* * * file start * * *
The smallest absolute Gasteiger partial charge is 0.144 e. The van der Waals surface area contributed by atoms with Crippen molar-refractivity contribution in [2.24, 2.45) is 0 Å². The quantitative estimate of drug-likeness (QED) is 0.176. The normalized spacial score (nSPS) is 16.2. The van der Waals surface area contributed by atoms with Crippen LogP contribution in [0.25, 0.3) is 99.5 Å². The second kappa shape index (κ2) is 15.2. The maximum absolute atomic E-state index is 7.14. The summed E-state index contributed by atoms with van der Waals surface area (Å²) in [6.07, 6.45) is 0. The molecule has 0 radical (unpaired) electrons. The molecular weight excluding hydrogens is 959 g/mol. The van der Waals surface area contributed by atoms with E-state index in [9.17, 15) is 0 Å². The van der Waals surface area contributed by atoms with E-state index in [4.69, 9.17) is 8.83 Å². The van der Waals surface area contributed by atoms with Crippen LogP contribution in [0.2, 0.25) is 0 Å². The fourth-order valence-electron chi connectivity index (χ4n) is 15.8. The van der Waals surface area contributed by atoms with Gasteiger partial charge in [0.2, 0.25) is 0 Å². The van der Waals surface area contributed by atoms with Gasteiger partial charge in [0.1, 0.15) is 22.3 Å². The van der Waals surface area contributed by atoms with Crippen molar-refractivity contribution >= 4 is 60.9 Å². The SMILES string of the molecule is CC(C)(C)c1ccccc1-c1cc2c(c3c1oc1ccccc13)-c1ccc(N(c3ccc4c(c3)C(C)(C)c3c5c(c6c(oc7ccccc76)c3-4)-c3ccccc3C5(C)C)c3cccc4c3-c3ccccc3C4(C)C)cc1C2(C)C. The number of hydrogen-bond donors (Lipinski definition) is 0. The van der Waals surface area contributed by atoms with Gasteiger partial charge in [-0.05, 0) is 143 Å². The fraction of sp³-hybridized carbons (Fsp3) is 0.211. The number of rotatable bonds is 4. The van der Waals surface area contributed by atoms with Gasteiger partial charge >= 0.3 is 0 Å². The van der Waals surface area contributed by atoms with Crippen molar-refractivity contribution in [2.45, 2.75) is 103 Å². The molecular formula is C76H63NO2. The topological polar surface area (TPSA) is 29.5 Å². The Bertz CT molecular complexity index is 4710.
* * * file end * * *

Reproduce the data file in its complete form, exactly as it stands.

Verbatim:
The smallest absolute Gasteiger partial charge is 0.144 e. The van der Waals surface area contributed by atoms with Crippen molar-refractivity contribution in [2.24, 2.45) is 0 Å². The quantitative estimate of drug-likeness (QED) is 0.176. The normalized spacial score (nSPS) is 16.2. The van der Waals surface area contributed by atoms with Crippen LogP contribution in [0.25, 0.3) is 99.5 Å². The second kappa shape index (κ2) is 15.2. The maximum absolute atomic E-state index is 7.14. The summed E-state index contributed by atoms with van der Waals surface area (Å²) in [6.07, 6.45) is 0. The molecule has 0 radical (unpaired) electrons. The molecular weight excluding hydrogens is 959 g/mol. The van der Waals surface area contributed by atoms with E-state index in [9.17, 15) is 0 Å². The van der Waals surface area contributed by atoms with E-state index in [4.69, 9.17) is 8.83 Å². The van der Waals surface area contributed by atoms with Crippen LogP contribution in [0.2, 0.25) is 0 Å². The fourth-order valence-electron chi connectivity index (χ4n) is 15.8. The van der Waals surface area contributed by atoms with Gasteiger partial charge in [0.2, 0.25) is 0 Å². The van der Waals surface area contributed by atoms with Gasteiger partial charge in [0.1, 0.15) is 22.3 Å². The van der Waals surface area contributed by atoms with Crippen molar-refractivity contribution >= 4 is 60.9 Å². The SMILES string of the molecule is CC(C)(C)c1ccccc1-c1cc2c(c3c1oc1ccccc13)-c1ccc(N(c3ccc4c(c3)C(C)(C)c3c5c(c6c(oc7ccccc76)c3-4)-c3ccccc3C5(C)C)c3cccc4c3-c3ccccc3C4(C)C)cc1C2(C)C. The number of hydrogen-bond donors (Lipinski definition) is 0. The van der Waals surface area contributed by atoms with Gasteiger partial charge in [-0.05, 0) is 143 Å². The fraction of sp³-hybridized carbons (Fsp3) is 0.211. The number of rotatable bonds is 4. The van der Waals surface area contributed by atoms with Gasteiger partial charge >= 0.3 is 0 Å². The van der Waals surface area contributed by atoms with Crippen molar-refractivity contribution in [2.45, 2.75) is 103 Å². The molecular formula is C76H63NO2. The topological polar surface area (TPSA) is 29.5 Å². The Bertz CT molecular complexity index is 4710.